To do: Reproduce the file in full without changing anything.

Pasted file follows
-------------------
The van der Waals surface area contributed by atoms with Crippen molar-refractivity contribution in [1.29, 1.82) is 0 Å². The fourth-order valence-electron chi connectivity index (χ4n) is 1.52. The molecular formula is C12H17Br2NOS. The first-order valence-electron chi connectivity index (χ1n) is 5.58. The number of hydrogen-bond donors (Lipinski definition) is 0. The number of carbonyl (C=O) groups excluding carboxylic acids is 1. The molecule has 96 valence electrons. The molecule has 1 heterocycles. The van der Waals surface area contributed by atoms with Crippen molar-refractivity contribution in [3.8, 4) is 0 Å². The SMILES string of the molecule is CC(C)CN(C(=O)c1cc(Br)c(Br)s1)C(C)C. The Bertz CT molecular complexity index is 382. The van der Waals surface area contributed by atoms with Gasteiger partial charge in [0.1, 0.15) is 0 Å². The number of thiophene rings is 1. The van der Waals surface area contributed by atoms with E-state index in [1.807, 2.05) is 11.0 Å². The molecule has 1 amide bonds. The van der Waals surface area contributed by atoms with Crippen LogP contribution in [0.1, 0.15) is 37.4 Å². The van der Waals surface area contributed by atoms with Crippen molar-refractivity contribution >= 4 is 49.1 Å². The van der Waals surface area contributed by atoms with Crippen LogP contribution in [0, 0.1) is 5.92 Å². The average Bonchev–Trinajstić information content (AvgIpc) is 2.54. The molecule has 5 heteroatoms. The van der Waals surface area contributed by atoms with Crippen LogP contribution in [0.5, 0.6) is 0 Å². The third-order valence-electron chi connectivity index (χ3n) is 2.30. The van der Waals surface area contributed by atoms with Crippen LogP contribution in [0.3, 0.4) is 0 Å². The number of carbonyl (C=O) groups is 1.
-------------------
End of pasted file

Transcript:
The van der Waals surface area contributed by atoms with Crippen molar-refractivity contribution in [1.29, 1.82) is 0 Å². The fourth-order valence-electron chi connectivity index (χ4n) is 1.52. The molecular formula is C12H17Br2NOS. The first-order valence-electron chi connectivity index (χ1n) is 5.58. The number of hydrogen-bond donors (Lipinski definition) is 0. The number of carbonyl (C=O) groups excluding carboxylic acids is 1. The molecule has 96 valence electrons. The molecule has 1 heterocycles. The van der Waals surface area contributed by atoms with Crippen molar-refractivity contribution in [3.8, 4) is 0 Å². The SMILES string of the molecule is CC(C)CN(C(=O)c1cc(Br)c(Br)s1)C(C)C. The Bertz CT molecular complexity index is 382. The van der Waals surface area contributed by atoms with Gasteiger partial charge in [0.1, 0.15) is 0 Å². The number of thiophene rings is 1. The van der Waals surface area contributed by atoms with E-state index in [1.807, 2.05) is 11.0 Å². The molecule has 1 amide bonds. The van der Waals surface area contributed by atoms with Crippen LogP contribution in [0.1, 0.15) is 37.4 Å². The van der Waals surface area contributed by atoms with Crippen molar-refractivity contribution >= 4 is 49.1 Å². The van der Waals surface area contributed by atoms with Crippen LogP contribution in [0, 0.1) is 5.92 Å². The average Bonchev–Trinajstić information content (AvgIpc) is 2.54. The molecule has 5 heteroatoms. The van der Waals surface area contributed by atoms with Crippen LogP contribution in [0.5, 0.6) is 0 Å². The third-order valence-electron chi connectivity index (χ3n) is 2.30. The van der Waals surface area contributed by atoms with Crippen LogP contribution in [0.3, 0.4) is 0 Å². The number of carbonyl (C=O) groups is 1.